The parish church of St John the Baptist, Bedford is situated on the left hand side of the A6 south of the River Great Ouse leaving Bedford in a southerly direction. Built originally as the chapel of the Hospital of St John which was founded nearby in 1160, the architecture has suffered at the hands of Victorian restorers.
Patron Saint: St John the Baptist
Web Site: www.stjohnsandstleonards.org.uk
The church consists of a long chancel, nave, west tower with a vestry to the north. The chancel is almost 50 feet long by around 21 feet. The nave is unusually shorter and narrower than the chancel being around 49 feet and 16 feet wide. The tower is around 10 feet by 11 feet and around 60 feet high.
The nave is the earliest part of the church to which the chancel was added, probably in C14. The tower was added in C15. It is lit by six lancets, three each side from the time of the restorations.
The chancel is in two stages, the western end having two lancets in a similar style to those in the nave.
The south-eastern window is a modern two trefoiled light window with quatrefoil tracery above. Surrounding the chancel is a string course at varying levels.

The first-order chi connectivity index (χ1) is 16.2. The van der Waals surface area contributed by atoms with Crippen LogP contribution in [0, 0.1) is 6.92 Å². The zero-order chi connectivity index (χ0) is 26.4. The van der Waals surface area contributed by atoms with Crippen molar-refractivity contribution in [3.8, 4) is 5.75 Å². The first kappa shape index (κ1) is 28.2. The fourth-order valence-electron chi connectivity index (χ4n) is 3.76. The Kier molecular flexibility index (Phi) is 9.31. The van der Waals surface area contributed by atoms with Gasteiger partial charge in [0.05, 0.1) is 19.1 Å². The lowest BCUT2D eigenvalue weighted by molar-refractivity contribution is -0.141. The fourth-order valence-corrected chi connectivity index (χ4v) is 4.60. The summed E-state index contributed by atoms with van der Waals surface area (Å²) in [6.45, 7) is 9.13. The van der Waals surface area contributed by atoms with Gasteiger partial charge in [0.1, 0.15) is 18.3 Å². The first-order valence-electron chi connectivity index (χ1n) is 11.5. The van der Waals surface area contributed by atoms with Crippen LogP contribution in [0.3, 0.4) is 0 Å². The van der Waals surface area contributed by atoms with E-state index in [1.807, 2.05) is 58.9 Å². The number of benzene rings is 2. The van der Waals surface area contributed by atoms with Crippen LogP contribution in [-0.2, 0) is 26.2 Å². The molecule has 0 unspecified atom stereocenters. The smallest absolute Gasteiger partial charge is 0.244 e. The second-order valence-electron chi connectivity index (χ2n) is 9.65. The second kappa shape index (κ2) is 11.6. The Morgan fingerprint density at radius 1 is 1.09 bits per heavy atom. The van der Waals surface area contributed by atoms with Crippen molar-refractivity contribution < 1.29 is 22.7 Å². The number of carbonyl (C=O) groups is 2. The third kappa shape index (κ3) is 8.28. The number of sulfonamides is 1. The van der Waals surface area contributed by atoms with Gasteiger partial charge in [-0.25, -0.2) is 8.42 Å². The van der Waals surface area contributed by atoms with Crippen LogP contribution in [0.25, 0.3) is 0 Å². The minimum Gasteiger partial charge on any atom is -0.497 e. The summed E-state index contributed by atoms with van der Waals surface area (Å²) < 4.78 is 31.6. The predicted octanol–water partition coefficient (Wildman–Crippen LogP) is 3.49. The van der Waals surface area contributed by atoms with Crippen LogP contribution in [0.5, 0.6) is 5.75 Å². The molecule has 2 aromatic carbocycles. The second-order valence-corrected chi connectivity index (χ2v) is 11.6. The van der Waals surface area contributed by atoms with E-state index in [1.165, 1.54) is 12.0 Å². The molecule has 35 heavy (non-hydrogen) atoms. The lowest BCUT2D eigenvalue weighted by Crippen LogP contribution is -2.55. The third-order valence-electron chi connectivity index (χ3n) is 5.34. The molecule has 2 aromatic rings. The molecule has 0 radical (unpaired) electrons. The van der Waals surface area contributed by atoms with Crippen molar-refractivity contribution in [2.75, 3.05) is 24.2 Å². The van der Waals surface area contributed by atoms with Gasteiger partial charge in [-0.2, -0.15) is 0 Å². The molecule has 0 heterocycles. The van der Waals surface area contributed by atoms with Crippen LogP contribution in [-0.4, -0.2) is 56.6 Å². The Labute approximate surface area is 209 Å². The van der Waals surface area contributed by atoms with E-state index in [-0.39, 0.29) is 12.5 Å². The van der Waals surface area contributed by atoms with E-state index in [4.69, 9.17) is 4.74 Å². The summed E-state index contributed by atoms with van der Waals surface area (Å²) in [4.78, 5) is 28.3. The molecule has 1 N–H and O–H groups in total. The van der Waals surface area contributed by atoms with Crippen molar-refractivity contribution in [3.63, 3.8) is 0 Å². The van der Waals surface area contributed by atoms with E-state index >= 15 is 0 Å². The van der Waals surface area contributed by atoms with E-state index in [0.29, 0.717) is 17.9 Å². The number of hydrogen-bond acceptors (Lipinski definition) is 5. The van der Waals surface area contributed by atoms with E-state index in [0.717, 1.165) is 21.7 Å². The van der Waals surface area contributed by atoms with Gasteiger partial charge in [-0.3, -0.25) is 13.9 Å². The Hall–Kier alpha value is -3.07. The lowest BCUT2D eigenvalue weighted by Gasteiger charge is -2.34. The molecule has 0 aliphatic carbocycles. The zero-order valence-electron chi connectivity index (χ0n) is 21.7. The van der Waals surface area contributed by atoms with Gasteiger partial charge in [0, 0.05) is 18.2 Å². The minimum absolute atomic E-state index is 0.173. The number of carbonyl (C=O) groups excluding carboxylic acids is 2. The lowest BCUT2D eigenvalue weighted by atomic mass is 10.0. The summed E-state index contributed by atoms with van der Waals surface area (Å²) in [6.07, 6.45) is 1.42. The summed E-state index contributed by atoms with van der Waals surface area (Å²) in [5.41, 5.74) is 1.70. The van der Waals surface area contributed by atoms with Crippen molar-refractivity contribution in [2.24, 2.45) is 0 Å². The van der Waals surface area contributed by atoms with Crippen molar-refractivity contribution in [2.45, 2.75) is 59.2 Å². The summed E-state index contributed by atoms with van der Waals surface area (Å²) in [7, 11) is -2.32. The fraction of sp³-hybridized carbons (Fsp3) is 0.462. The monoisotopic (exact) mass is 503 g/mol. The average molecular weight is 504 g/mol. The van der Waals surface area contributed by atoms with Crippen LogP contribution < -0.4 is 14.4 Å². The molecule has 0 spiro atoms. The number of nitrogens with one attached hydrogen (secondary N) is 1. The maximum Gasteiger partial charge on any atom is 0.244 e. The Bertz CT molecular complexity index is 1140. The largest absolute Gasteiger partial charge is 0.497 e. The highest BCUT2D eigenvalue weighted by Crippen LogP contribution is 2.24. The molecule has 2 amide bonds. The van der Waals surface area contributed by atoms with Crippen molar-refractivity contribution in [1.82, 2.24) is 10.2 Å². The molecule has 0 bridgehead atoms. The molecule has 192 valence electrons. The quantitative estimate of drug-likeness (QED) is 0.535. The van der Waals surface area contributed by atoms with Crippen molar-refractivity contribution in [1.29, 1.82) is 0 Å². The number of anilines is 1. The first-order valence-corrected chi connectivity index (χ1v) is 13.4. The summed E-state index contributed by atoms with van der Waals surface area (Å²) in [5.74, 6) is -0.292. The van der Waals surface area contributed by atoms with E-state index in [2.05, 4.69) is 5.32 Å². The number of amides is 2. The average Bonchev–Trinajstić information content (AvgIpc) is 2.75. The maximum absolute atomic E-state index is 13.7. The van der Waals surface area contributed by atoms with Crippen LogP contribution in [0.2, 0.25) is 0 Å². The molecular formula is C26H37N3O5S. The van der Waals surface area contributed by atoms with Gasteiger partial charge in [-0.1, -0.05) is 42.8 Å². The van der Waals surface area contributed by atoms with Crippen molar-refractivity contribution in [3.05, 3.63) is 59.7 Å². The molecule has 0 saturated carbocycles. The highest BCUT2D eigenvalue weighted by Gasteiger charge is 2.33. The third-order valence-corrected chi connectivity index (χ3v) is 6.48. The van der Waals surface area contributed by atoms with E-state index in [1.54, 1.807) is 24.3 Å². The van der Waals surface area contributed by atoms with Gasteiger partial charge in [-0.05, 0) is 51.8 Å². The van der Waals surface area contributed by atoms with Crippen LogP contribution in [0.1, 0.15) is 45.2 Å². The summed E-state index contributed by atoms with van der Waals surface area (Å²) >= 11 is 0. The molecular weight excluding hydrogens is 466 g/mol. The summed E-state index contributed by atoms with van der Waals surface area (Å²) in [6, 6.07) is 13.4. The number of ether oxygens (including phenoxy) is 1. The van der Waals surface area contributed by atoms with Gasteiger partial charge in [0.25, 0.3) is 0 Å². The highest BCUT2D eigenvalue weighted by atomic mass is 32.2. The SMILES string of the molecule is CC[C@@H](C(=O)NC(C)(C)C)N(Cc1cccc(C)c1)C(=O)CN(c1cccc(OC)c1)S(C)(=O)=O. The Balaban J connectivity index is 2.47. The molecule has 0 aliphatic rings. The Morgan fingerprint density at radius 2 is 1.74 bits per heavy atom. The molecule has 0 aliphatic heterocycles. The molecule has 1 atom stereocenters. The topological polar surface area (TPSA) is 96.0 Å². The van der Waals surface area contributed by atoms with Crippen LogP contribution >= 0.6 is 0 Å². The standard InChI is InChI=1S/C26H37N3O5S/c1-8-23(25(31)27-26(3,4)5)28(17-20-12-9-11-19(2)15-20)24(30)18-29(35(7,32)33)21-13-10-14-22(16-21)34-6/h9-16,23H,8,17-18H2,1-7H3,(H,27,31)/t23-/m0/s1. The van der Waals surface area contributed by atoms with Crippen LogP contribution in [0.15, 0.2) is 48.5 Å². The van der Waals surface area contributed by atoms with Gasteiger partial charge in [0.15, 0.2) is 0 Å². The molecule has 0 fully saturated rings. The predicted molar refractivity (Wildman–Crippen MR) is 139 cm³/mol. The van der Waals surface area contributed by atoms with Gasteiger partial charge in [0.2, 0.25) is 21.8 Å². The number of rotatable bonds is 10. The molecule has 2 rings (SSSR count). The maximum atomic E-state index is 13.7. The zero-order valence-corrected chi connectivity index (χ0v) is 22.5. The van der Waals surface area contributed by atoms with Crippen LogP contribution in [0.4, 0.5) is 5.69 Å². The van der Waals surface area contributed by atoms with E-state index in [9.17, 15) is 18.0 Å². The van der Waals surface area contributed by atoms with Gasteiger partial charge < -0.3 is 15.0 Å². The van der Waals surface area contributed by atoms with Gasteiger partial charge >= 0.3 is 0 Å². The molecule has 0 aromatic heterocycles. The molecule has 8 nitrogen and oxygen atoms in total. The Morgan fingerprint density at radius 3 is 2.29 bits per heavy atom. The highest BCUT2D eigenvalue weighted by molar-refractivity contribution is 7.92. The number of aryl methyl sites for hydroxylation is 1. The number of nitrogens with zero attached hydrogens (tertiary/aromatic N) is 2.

The east window consists of a modern three lancet window set in the original two centred arch.
The vestry to the north is entirely modern.
The embattled tower stands on a panelled base and is divided into three sections by string courses.
There is diagonal buttressing at the west end with angle buttresses at the east of the tower. There is a stair tower in the south-east corner entered from inside.
The west doorway has been completely restored to form a four-centred arch inside a square head with floral moulding in the spandrel.
Above the door is a C15 window of three cinquefoiled lights with vertical tracery in the head.
Above is a modern panel containing a carving of the Agnus Dei (Lamb of God) with another above containing a figure of St John the Baptist.
In the bell chamber there are four two cinquefoiled lights with quatrefoil mouldings above.